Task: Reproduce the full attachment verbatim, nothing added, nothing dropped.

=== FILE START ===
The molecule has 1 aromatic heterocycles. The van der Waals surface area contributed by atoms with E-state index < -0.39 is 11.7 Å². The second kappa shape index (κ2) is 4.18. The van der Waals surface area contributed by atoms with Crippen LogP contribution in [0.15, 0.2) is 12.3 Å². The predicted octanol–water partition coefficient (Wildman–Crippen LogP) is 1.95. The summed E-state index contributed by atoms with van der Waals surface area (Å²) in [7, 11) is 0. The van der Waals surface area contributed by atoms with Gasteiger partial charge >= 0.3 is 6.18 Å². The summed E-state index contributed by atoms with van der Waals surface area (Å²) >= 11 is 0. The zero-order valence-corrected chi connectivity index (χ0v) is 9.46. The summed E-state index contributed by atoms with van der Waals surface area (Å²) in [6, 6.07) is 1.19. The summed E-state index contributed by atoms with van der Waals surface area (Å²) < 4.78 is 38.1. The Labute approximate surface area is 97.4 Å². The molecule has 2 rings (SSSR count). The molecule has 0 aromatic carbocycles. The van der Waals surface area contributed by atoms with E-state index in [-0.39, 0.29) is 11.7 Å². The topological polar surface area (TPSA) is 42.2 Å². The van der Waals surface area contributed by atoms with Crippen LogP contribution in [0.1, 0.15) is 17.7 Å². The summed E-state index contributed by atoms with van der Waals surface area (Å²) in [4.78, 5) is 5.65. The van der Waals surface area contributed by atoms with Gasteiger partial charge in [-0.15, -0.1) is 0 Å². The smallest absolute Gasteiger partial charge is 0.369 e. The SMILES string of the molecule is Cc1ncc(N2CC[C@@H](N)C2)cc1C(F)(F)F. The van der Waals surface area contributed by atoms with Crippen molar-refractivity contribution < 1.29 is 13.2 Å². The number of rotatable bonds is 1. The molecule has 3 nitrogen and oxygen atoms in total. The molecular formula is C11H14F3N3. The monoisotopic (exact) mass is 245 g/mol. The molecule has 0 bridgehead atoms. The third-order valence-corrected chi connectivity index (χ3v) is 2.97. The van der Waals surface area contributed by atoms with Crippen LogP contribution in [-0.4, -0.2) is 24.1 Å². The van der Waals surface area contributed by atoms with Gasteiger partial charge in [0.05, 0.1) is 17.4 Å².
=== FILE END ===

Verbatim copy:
The molecule has 1 aromatic heterocycles. The van der Waals surface area contributed by atoms with E-state index < -0.39 is 11.7 Å². The second kappa shape index (κ2) is 4.18. The van der Waals surface area contributed by atoms with Crippen LogP contribution in [0.15, 0.2) is 12.3 Å². The predicted octanol–water partition coefficient (Wildman–Crippen LogP) is 1.95. The summed E-state index contributed by atoms with van der Waals surface area (Å²) in [7, 11) is 0. The van der Waals surface area contributed by atoms with Gasteiger partial charge >= 0.3 is 6.18 Å². The summed E-state index contributed by atoms with van der Waals surface area (Å²) >= 11 is 0. The zero-order valence-corrected chi connectivity index (χ0v) is 9.46. The summed E-state index contributed by atoms with van der Waals surface area (Å²) in [6, 6.07) is 1.19. The summed E-state index contributed by atoms with van der Waals surface area (Å²) < 4.78 is 38.1. The Labute approximate surface area is 97.4 Å². The molecule has 2 rings (SSSR count). The molecule has 0 aromatic carbocycles. The van der Waals surface area contributed by atoms with E-state index in [-0.39, 0.29) is 11.7 Å². The topological polar surface area (TPSA) is 42.2 Å². The van der Waals surface area contributed by atoms with Crippen LogP contribution in [0.1, 0.15) is 17.7 Å². The summed E-state index contributed by atoms with van der Waals surface area (Å²) in [4.78, 5) is 5.65. The van der Waals surface area contributed by atoms with Gasteiger partial charge in [-0.15, -0.1) is 0 Å². The smallest absolute Gasteiger partial charge is 0.369 e. The SMILES string of the molecule is Cc1ncc(N2CC[C@@H](N)C2)cc1C(F)(F)F. The van der Waals surface area contributed by atoms with Crippen molar-refractivity contribution < 1.29 is 13.2 Å². The number of rotatable bonds is 1. The molecule has 3 nitrogen and oxygen atoms in total. The molecular formula is C11H14F3N3. The monoisotopic (exact) mass is 245 g/mol. The molecule has 0 bridgehead atoms. The third-order valence-corrected chi connectivity index (χ3v) is 2.97. The van der Waals surface area contributed by atoms with Crippen LogP contribution in [-0.4, -0.2) is 24.1 Å². The van der Waals surface area contributed by atoms with Gasteiger partial charge in [0.05, 0.1) is 17.4 Å².